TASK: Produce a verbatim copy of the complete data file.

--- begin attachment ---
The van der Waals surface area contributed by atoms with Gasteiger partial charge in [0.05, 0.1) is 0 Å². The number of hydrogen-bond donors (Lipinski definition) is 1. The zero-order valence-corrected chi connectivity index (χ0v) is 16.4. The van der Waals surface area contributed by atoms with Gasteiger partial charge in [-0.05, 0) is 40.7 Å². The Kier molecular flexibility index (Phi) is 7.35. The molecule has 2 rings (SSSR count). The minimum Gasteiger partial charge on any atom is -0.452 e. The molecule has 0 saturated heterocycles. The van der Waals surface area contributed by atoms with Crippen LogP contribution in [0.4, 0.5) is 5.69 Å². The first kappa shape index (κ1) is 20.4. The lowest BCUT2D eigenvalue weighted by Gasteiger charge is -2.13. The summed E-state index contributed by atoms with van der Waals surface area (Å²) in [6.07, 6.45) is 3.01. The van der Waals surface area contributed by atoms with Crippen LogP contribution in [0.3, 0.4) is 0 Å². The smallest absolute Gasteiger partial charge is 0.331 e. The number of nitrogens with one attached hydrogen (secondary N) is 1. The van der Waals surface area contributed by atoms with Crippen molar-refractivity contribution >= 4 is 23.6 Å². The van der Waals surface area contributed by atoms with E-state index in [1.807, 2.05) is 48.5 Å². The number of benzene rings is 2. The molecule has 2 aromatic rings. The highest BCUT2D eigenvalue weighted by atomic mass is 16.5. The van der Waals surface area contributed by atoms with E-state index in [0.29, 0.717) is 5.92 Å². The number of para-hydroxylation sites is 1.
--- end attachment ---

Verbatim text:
The van der Waals surface area contributed by atoms with Gasteiger partial charge in [0.05, 0.1) is 0 Å². The number of hydrogen-bond donors (Lipinski definition) is 1. The zero-order valence-corrected chi connectivity index (χ0v) is 16.4. The van der Waals surface area contributed by atoms with Gasteiger partial charge in [-0.05, 0) is 40.7 Å². The Kier molecular flexibility index (Phi) is 7.35. The molecule has 2 rings (SSSR count). The minimum Gasteiger partial charge on any atom is -0.452 e. The molecule has 0 saturated heterocycles. The van der Waals surface area contributed by atoms with Crippen LogP contribution in [0.4, 0.5) is 5.69 Å². The first kappa shape index (κ1) is 20.4. The lowest BCUT2D eigenvalue weighted by Gasteiger charge is -2.13. The summed E-state index contributed by atoms with van der Waals surface area (Å²) in [6.07, 6.45) is 3.01. The van der Waals surface area contributed by atoms with Crippen LogP contribution in [0.3, 0.4) is 0 Å². The smallest absolute Gasteiger partial charge is 0.331 e. The number of nitrogens with one attached hydrogen (secondary N) is 1. The van der Waals surface area contributed by atoms with Crippen molar-refractivity contribution >= 4 is 23.6 Å². The van der Waals surface area contributed by atoms with E-state index in [1.807, 2.05) is 48.5 Å². The number of benzene rings is 2. The molecule has 2 aromatic rings. The highest BCUT2D eigenvalue weighted by atomic mass is 16.5. The van der Waals surface area contributed by atoms with E-state index in [0.29, 0.717) is 5.92 Å². The number of para-hydroxylation sites is 1.